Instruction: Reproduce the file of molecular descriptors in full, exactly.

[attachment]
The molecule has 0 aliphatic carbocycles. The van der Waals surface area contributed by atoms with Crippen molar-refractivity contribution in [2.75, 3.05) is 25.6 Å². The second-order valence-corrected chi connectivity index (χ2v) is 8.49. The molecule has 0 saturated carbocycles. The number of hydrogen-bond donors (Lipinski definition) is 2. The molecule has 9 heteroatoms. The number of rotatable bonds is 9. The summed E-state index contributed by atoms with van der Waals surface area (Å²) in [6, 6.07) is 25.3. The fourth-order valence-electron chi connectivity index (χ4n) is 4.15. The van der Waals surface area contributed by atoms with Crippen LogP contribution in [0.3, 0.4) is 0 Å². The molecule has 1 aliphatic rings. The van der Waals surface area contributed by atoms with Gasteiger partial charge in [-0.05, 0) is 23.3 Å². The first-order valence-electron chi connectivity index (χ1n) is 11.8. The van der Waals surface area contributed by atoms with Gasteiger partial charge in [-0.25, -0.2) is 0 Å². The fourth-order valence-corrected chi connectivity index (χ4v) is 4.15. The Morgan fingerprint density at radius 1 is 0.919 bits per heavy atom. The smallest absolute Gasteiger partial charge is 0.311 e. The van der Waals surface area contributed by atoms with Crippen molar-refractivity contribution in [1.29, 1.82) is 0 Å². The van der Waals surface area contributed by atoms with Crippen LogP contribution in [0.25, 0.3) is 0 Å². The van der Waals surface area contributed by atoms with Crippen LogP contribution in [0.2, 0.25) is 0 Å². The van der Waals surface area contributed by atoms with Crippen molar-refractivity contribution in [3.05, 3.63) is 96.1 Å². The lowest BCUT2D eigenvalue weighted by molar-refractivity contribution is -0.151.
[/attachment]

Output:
The molecule has 0 aliphatic carbocycles. The van der Waals surface area contributed by atoms with Crippen molar-refractivity contribution in [2.75, 3.05) is 25.6 Å². The second-order valence-corrected chi connectivity index (χ2v) is 8.49. The molecule has 0 saturated carbocycles. The number of hydrogen-bond donors (Lipinski definition) is 2. The molecule has 9 heteroatoms. The number of rotatable bonds is 9. The summed E-state index contributed by atoms with van der Waals surface area (Å²) in [6, 6.07) is 25.3. The fourth-order valence-electron chi connectivity index (χ4n) is 4.15. The van der Waals surface area contributed by atoms with Crippen LogP contribution in [0.3, 0.4) is 0 Å². The molecule has 1 aliphatic rings. The van der Waals surface area contributed by atoms with Gasteiger partial charge in [-0.05, 0) is 23.3 Å². The first-order valence-electron chi connectivity index (χ1n) is 11.8. The van der Waals surface area contributed by atoms with Gasteiger partial charge in [-0.25, -0.2) is 0 Å². The fourth-order valence-corrected chi connectivity index (χ4v) is 4.15. The Morgan fingerprint density at radius 1 is 0.919 bits per heavy atom. The smallest absolute Gasteiger partial charge is 0.311 e. The van der Waals surface area contributed by atoms with Crippen molar-refractivity contribution in [1.29, 1.82) is 0 Å². The van der Waals surface area contributed by atoms with Crippen LogP contribution in [0.25, 0.3) is 0 Å². The van der Waals surface area contributed by atoms with Crippen LogP contribution in [0.2, 0.25) is 0 Å². The van der Waals surface area contributed by atoms with Crippen molar-refractivity contribution in [3.05, 3.63) is 96.1 Å². The lowest BCUT2D eigenvalue weighted by molar-refractivity contribution is -0.151.